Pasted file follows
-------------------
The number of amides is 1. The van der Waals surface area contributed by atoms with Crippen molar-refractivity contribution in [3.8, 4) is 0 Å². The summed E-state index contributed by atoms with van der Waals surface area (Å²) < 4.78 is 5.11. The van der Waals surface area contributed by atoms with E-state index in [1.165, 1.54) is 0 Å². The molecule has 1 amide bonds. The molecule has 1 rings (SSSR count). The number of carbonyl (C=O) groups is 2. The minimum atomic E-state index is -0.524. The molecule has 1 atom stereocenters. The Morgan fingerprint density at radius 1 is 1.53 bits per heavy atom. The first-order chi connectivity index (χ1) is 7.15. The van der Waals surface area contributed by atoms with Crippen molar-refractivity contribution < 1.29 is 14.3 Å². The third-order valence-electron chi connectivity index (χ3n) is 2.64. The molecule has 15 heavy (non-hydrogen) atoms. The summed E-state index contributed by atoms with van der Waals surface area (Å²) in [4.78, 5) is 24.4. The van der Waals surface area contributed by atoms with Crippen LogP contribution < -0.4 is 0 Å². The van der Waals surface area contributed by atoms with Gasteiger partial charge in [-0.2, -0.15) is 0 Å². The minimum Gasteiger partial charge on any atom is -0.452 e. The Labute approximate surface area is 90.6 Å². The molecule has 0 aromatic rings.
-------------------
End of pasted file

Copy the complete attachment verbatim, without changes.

The number of amides is 1. The van der Waals surface area contributed by atoms with Crippen molar-refractivity contribution in [3.8, 4) is 0 Å². The summed E-state index contributed by atoms with van der Waals surface area (Å²) < 4.78 is 5.11. The van der Waals surface area contributed by atoms with E-state index in [1.165, 1.54) is 0 Å². The molecule has 1 amide bonds. The molecule has 1 rings (SSSR count). The number of carbonyl (C=O) groups is 2. The minimum atomic E-state index is -0.524. The molecule has 1 atom stereocenters. The Morgan fingerprint density at radius 1 is 1.53 bits per heavy atom. The first-order chi connectivity index (χ1) is 7.15. The van der Waals surface area contributed by atoms with Crippen molar-refractivity contribution < 1.29 is 14.3 Å². The third-order valence-electron chi connectivity index (χ3n) is 2.64. The molecule has 15 heavy (non-hydrogen) atoms. The summed E-state index contributed by atoms with van der Waals surface area (Å²) in [4.78, 5) is 24.4. The van der Waals surface area contributed by atoms with Crippen LogP contribution < -0.4 is 0 Å². The van der Waals surface area contributed by atoms with Gasteiger partial charge in [-0.2, -0.15) is 0 Å². The minimum Gasteiger partial charge on any atom is -0.452 e. The Labute approximate surface area is 90.6 Å². The molecule has 0 aromatic rings.